Community gardens cushion women against climate change

Moses Ziyambi

In a province situated in the natural ecological regions 4 and 5 which the country’s driest, many communities of Masvingo are beginning to appreciate the need for smarter and more adaptive farming techniques that include community gardens.

Some of the new community gardens that are emerging are equipped with solar-powered boreholes, and this make them more adapted to the increasingly scarce water resources.

One such project is the Njovo Community Garden in Ward 18, Masvingo Rural District Council, where a variety of vegetables, for family consumption and for sale, is produced by close to 100 women.

The project was designed and managed by AquaCulture with support from the World Food Programme (WFP) and the United States Aid for International Development (USAID).

Irrigation water is released from a weir and travels by gradient into an underground storage tank downstream, from where it is hoisted by a solar-powered submersible pump into huge overhead tanks (colloquially known as Jojo tanks).

A labyrinth of piping  delivers the water to the length and breadth of the garden which boasts a variety of vegetables including beans, sweet potatoes, king onions and covo. The vegetable beds are interspersed with fruit trees which get watered the very moment that the vegetables are watered.

A borehole was also drilled to supply potable water to the poultry project which raises the Sasso chicken breed.

“Sasso chickens are a duo-purpose breed which can be used for both eggs and meat. It grows faster than the traditional chicken breed and is less expensive to feed than the broiler. The manure generated here is used on the vegetable beds,” said project secretary Angeline Kamheni.

In early 2020, another such garden was built through self-community mobilization close to Mhandamabwe Business Centre, Ward 6 Chivi Rural District Council.

Its membership is drawn from a consortium of 30 families, much of it being women from the surrounding rural areas.

The locals worked with local ward Councillor Godfrey Mukungunugwa to install a 0.5 horsepower submersible pump which is powered by 2×80 watts solar panels that produce 24 volts of electrical energy.

The pump takes only 30 minutes to fill up a 5 000-litre water storage tank, and it also supplies a tap where people can draw potable water.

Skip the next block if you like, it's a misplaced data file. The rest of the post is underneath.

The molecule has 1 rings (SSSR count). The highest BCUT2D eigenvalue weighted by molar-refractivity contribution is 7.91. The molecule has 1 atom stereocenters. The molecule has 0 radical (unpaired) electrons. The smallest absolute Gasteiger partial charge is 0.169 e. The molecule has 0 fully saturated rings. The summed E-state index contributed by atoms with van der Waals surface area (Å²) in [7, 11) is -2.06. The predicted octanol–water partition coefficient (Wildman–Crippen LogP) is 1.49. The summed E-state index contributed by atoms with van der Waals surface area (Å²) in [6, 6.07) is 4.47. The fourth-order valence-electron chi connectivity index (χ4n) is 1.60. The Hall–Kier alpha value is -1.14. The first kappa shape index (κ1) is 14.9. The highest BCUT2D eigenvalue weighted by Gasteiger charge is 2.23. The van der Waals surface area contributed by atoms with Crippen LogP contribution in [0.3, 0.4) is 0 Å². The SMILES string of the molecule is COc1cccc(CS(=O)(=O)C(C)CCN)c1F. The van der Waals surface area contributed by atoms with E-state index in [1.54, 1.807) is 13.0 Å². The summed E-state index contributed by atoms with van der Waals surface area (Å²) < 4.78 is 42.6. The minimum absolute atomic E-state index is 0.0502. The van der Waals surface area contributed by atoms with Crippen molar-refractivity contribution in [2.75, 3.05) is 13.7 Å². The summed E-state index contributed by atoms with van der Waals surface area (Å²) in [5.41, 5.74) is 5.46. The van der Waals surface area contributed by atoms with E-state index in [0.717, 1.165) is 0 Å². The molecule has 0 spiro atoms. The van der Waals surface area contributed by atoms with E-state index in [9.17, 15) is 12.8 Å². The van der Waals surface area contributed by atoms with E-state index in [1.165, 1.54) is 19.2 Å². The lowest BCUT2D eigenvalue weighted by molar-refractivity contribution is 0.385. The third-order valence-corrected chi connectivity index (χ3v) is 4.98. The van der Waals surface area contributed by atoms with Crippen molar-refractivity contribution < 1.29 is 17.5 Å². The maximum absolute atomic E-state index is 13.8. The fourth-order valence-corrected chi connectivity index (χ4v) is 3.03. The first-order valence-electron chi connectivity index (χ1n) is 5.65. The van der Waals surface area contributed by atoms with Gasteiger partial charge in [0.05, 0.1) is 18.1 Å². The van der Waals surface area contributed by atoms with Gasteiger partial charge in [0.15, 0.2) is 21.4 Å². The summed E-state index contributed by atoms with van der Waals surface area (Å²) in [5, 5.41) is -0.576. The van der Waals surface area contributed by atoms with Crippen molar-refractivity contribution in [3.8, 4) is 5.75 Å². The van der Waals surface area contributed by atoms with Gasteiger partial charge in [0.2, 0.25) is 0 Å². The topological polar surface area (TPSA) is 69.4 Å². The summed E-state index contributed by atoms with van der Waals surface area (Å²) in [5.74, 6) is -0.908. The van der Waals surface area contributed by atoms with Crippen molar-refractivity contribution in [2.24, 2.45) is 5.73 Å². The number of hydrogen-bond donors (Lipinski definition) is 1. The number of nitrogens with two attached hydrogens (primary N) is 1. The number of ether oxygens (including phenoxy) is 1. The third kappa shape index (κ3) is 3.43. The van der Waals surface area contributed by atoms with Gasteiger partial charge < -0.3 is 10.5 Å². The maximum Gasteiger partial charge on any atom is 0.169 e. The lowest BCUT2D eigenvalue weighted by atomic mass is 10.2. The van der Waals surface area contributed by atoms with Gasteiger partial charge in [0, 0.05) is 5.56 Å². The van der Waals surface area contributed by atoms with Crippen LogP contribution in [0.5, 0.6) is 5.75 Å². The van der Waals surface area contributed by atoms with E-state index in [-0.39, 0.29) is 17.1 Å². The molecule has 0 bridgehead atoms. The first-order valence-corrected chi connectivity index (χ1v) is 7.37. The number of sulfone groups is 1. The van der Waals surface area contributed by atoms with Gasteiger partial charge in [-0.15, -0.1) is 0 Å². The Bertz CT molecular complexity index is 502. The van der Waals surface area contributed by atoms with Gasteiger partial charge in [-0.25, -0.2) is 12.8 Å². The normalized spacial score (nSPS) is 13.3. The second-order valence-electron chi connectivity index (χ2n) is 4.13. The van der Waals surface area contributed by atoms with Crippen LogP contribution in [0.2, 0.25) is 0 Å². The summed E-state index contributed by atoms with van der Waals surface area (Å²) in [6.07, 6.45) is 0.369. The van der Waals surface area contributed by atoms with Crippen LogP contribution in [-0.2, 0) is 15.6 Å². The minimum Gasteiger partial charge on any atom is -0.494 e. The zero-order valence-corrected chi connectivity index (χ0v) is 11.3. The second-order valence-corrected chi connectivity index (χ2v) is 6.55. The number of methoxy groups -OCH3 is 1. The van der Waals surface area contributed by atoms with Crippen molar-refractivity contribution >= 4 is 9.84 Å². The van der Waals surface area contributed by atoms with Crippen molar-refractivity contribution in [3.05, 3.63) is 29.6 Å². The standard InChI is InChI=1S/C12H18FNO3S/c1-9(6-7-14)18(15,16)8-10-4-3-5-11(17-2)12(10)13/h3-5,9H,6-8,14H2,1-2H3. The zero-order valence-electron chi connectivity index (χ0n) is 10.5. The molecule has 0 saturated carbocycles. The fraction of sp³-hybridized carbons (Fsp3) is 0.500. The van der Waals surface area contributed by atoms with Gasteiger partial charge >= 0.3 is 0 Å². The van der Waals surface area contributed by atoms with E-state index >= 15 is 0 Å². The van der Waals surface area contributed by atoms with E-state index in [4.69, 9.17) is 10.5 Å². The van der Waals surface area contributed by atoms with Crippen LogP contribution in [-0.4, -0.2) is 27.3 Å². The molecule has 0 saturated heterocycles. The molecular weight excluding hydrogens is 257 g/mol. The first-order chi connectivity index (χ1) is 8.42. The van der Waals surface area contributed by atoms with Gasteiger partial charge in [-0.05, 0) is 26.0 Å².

In a space of just over a year, the garden has become a source of livelihoods for 55 women and 37 men who now produce all sorts of vegetables for sale through-out the months.

“Some of our customers are women who operate restaurants and take-aways at Mhandamabwe and at Chivi Growth Point. Some people from as far as Madamombe and Madzivadondo also come to buy from us,” said Locardia Masendu, a member of the consortium.

Much of the produce from Mhandamabwe community garden are ordinary vegetables that include covo, cabbages, onions and tomatoes though there are many project members who are also doing green peppers and carrots.

In Mhene village, Masvingo Rural Ward 12, the Centre for Gender and Community Development (CGCDZ) supports dozens of women who run a lucrative horticulture project.

CGCZ operations manager Chida Mudadi said the increasingly erratic weather conditions meant that adaptive farming techniques have to be adopted to reduce unprofitable labour especially in rural areas where farmers predominantly rely on rainfall.

He said was promoting smart agriculture using machinery and technology to ensure sustainability of horticultural projects some of which are being run by elderly women who cannot participate in labour-intensive ventures.

“The thrust towards adopting machinery and technology is as a possible panacea to sustainability of projects in changing climatic conditions. For example, villagers can be more productive on smaller pieces of land planting vegetable with access to solar-powered boreholes,” said Mudadi.